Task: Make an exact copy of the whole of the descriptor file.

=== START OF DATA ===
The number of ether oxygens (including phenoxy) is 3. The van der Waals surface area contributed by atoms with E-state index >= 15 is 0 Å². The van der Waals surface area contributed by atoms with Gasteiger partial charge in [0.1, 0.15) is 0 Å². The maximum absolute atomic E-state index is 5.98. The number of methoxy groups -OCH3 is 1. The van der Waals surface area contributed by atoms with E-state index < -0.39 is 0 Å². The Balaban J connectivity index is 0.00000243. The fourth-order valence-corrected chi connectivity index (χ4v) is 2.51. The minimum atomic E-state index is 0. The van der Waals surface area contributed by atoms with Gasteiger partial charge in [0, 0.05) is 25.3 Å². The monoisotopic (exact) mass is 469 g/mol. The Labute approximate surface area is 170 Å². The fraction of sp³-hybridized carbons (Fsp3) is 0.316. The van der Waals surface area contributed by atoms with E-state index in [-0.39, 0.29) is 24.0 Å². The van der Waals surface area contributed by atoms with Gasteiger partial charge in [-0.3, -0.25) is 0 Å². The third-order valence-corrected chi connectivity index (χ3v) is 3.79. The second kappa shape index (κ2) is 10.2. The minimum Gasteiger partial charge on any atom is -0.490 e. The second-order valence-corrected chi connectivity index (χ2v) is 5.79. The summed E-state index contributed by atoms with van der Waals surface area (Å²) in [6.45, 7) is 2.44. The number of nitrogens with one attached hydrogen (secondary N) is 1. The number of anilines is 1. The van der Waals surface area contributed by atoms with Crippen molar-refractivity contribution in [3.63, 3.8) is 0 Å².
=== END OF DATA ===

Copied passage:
The number of ether oxygens (including phenoxy) is 3. The van der Waals surface area contributed by atoms with E-state index >= 15 is 0 Å². The van der Waals surface area contributed by atoms with Gasteiger partial charge in [0.1, 0.15) is 0 Å². The maximum absolute atomic E-state index is 5.98. The number of methoxy groups -OCH3 is 1. The van der Waals surface area contributed by atoms with E-state index < -0.39 is 0 Å². The Balaban J connectivity index is 0.00000243. The fourth-order valence-corrected chi connectivity index (χ4v) is 2.51. The minimum atomic E-state index is 0. The van der Waals surface area contributed by atoms with Gasteiger partial charge in [0, 0.05) is 25.3 Å². The monoisotopic (exact) mass is 469 g/mol. The Labute approximate surface area is 170 Å². The fraction of sp³-hybridized carbons (Fsp3) is 0.316. The van der Waals surface area contributed by atoms with E-state index in [-0.39, 0.29) is 24.0 Å². The van der Waals surface area contributed by atoms with Gasteiger partial charge in [-0.3, -0.25) is 0 Å². The third-order valence-corrected chi connectivity index (χ3v) is 3.79. The second kappa shape index (κ2) is 10.2. The minimum Gasteiger partial charge on any atom is -0.490 e. The second-order valence-corrected chi connectivity index (χ2v) is 5.79. The summed E-state index contributed by atoms with van der Waals surface area (Å²) in [6.45, 7) is 2.44. The number of nitrogens with one attached hydrogen (secondary N) is 1. The number of anilines is 1. The van der Waals surface area contributed by atoms with Crippen molar-refractivity contribution in [3.63, 3.8) is 0 Å².